Summary:New data shows how often state Medicaid programs provide help with smoking cessation. Smoking, the leading cause of preventable disease in the United States, puts a particularly heavy burden on Medicaid, the nation’s largest health insurance program. In fact, about one-third of US adults with Medicaid coverage currently smoke, a rate that is roughly twice as high as that for the general public .
A new study, published in the January 2016 issue of Health Affairs, by researchers at Milken Institute School of Public Health (Milken Institute SPH) at the George Washington University, provides new data on how often state Medicaid programs provide help with smoking cessation. Based on data about the level of medications purchased by Medicaid, the researchers estimate that only 10 percent of smokers on Medicaid received medication to help them stop smoking every year.
“These data show that most Medicaid programs could do much more to help smokers quit,” said Leighton Ku, PhD, MPH, professor and interim chair of the department of health policy and management at Milken Institute SPH and the lead author of the study. “Data from the Centers for Disease Control and Prevention suggests that medical treatments for smoking-related diseases will cost the Medicaid program about $75 billion in 2016 but we spend less than one-quarter of one percent of that amount to help smokers quit.”
Smoking, the leading cause of preventable disease in the United States, puts a particularly heavy burden on Medicaid, the nation’s largest health insurance program. In fact, about one-third of US adults with Medicaid coverage currently smoke, a rate that is roughly twice as high as that for the general public, Ku says. Smokers covered by Medicaid who don’t get the help they need to quit are at high risk of lung cancer, heart disease and other serious health problems, he says.
The Affordable Care Act required that all state Medicaid programs cover at least some counseling and FDA-approved therapies like nicotine gum and drugs like bupropion and varenicline. Yet this study found that some states were doing a better job than others at getting Medicaid smokers the help they need.
This study found that the utilization of anti-smoking drugs varied widely from a high of about 30 percent of Medicaid smokers in Minnesota to less than 1 percent in Texas. Even if smokers want to quit, states can erect barriers such as prohibitive cost-sharing or prior authorization requirements that can stand in the way of smokers getting this medication, Ku says.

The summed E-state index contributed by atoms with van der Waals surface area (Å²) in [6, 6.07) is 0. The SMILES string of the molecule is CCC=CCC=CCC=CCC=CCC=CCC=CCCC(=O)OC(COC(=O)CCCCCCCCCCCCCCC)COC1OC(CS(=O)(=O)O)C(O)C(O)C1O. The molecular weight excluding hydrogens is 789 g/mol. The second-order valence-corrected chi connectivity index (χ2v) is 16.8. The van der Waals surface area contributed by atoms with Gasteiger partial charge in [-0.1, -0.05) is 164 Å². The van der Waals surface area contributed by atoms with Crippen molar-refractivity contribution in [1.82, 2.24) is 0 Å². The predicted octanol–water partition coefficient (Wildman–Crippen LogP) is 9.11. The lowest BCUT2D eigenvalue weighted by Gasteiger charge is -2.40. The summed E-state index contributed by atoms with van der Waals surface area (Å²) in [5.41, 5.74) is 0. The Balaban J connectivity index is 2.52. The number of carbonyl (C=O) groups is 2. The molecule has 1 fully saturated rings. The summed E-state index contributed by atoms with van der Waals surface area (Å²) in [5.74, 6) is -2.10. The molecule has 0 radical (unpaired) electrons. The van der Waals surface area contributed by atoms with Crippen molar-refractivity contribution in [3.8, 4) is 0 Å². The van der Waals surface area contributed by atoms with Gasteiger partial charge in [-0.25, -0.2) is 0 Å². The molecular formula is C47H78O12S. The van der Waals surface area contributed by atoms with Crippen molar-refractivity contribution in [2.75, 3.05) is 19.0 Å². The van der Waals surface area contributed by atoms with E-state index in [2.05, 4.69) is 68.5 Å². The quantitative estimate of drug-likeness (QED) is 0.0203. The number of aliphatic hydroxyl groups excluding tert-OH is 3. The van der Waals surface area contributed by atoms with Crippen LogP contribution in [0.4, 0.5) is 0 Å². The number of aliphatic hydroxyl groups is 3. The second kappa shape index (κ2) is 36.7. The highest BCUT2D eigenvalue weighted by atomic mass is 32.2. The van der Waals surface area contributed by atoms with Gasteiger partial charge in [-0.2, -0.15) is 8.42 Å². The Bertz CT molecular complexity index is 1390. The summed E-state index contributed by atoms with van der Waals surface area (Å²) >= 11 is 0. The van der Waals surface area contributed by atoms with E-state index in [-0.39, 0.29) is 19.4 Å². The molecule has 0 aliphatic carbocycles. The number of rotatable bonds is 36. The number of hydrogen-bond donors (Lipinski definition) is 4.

This study found that the top five states providing Medicaid smokers with anti-smoking medication in 2013 were: Minnesota, New Hampshire, Utah, Oregon and Arizona. The bottom five states that made it hard for smokers to get this therapy in 2013were: Texas, Rhode Island, Kansas, Mississippi and Arkansas.
“Every state Medicaid program, working with public health departments and others, could make smoking cessation a higher priority to improve health and to lower health care costs,” Ku said, adding that such medications work by curbing withdrawal symptoms and craving for the next smoke.
Strengthening Medicaid’s commitment to anti-smoking measures could save the program money in the long run, he adds. One study estimated that $1 invested in tobacco cessation lowered Medicaid expenditures by about $3 because of a rapid reduction in hospital visits for cardiovascular disease, the report points out.
“Smoking is the number one cause of preventable illness and death in the United States,” adds Kimberly Horn, EdD, MSW, associate dean for research at Milken Institute SPH and director of the DC Metro Tobacco Research and Instruction Consortium (MeTRIC). “We need to provide smokers, including those covered by Medicaid, with the help they need to quit. In addition, we need to keep working to find smarter approaches to prevent tobacco use in the first place.”
Source:George Washington University Milken Institute School of Public Health.